Much as before, it helps to rank earned media for effectiveness.
Audit Paid Media
Did you spend the last year throwing money at Google AdWords and get little reward for it?
Use that money on sponsored posts on other websites or paid social media posts instead, if that’s been working so far.
Remember, rank for effectiveness and eliminate anything that has been creating a deficit rather than a gain.
Clean Out Social Media Content
Now that you’ve hopefully honed in on the channels you’ll be using more of, it’s time to clean out what’s already there. It’s time to clean out any social media posts that are either:
Irrelevant to gaming.
Not in line with buyer personas.
Start by selecting your three most useful accounts, and deleting the rest. This will keep your attention focused on the three accounts that do work. And since you won’t be so spread out, your content may improve.
The things to keep in mind are:
Making sure all content is cohesive across channels (on brand).
Ensuring content is always leading or providing something of value (e.g. sale, game merchandise, or announcement).
Incorporating tricks and styles that have worked for you in the past.
If it’s too much to keep track of, consider building up a backlog of curated, edited content to pull from, and schedule posts (automation). For Instagram users, the Preview app has become a staple.
Prioritize Blogging As A Lead Generation Tool
If your buyer personas prove that your blog hasn’t been successful, and they’re not interested in reading a blog in general, skip ahead to the next section.
Otherwise, start considering your blog as your hub of links that directs customers to sales, merchandise, games, announcements, social media accounts, other web pages, and guest posts.
Once that’s done, create a set schedule you know you can stick to, and start building a backlog for easy posting.
Don’t just write walls of text though. The eye wanders to the more engaging, interesting designs on a website, so use original videos and images.
Finally, share the content. It’s not enough to post and trust that WordPress’s reader is enough to help you gain more traction. Whenever you post on the blog, announce it on social media.
Also, place buttons on the side of blog posts - it makes them easily shareable.
YouTube now ranks higher in searches than Google. YouTube users watch more than one hour per day on mobile. It’s visual content mecca, one that has been friendly to gamers and developers since its inception.
Here are the basics your content needs to cover:
Define an objective based on the buyer profiles, proven posts from the past, and your brand aesthetic.
Define your scope (goals, deliverables, features, costs)
Hire a pro, if needed. Listen to suggestions.
Capture attention in the first 3 seconds.
Let’s Be Honest About Web Design
Here’s something that often gets forgotten or underestimated: viewers and potential customers leave if the website leaves much to be desired. If it’s clunky, unappealing, disorganized, slow or dysfunctional, they may not ever come back.
To ensure you make your first impression count, consider the F-pattern of page scanning. Say you’re reading this right now, which you are. Chances are you directed your gaze up and down, then towards the right in both the middle and top right corner.
That means you want those areas of focus to be engaging, varied, and interesting. Here are some traits that help:
Size - small font is difficult to read, but large font comes across aggressively.
Bold - only use it for emphasis here and there. Too much and the impact is lost.
Contrast - black backgrounds and white fonts come across too MySpace, modernize it.
Font - nothing too crazy, or it won’t be readable.
Headings - perfect use of SEO will feature H1, H2, and H3 headings.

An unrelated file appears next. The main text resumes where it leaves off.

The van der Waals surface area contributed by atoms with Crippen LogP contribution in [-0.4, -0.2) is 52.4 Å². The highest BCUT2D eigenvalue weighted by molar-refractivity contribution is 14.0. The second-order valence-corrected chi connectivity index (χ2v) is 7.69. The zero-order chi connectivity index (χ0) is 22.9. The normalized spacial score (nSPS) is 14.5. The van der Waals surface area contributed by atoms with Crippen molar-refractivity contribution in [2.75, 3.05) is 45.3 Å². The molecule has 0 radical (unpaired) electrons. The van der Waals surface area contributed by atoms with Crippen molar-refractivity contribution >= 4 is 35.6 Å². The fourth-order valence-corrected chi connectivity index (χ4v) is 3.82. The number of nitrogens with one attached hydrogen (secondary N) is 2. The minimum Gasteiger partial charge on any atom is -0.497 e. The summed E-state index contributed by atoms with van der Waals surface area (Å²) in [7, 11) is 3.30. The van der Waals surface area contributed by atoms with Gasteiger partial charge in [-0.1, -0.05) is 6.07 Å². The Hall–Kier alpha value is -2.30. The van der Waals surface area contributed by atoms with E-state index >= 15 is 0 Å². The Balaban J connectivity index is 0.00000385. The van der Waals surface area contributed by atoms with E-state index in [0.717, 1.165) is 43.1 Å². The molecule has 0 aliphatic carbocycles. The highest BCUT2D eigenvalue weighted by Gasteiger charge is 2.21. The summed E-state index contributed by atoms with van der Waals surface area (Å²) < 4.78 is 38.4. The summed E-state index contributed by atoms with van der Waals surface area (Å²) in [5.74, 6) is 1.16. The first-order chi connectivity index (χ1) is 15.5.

Subheadings - again, H2 and H3 are essential. Search engines pick up on keywords from them. Also, when used correctly, they can help guide the reader’s eye.
Space - it makes your posts look sleeker and gives your website an overall clean feeling.
Host Live Events… With A Twist
Live events aren’t just a means of showing off your game and hoping people watch. It’s a tool that you can use to get feedback, get a clearer view of your target audience, and get insight on what they want to see.
Successful Twitch streamers are those who use it after getting feedback on what people want to see. Good ways to get this information are Reddit (AMA’s), polls, surveys, and even comments on your blog or forums.
Also, valuable content is entertaining. Giveaways work to a degree, many times people leave if you’re not giving things out for free otherwise. But you can also promote your latest YouTube video, trailer, blog announcement, or patch.
Get to know your audience, draw attention towards them, ask them a few questions here and there, and fill in content gaps too. Little do they know you’re gathering intel.
Connect Marketing & Business Goals
Don’t view marketing as a means of promoting everything you do. View it as promoting every step taken toward specific business goals.
Maybe you want to increase sales by 30% this year. Maybe you have other clearly defined goals. Use the knowledge gained through evaluating and auditing to better guess which media, platforms and content will best help you achieve those goals.
Once you know what you have to use, establish campaigns for each project. So, launch a campaign for the latest game, another for a new upcoming game, another for new merchandising, and yet another to promote your public appearance at a gaming event. Combined, all of these individual campaigns should help you reach one main goal: 30% sales increase.
Set A 12-Month Plan
Now that you’ve established new practices and cleaned out the unnecessary, it’s time to focus on the next 12 months.
Use each method, tool, and tactic to elevate campaigns, which should all be geared toward boosting your goal-reaching potential.
Tweak methods as you go, always analyzing on a routine basis to better understand if you’re on the right track. One week your follower count may have fallen, adjust accordingly.
And divide up your major objective (major business goal) into smaller, attainable goals, one for every month.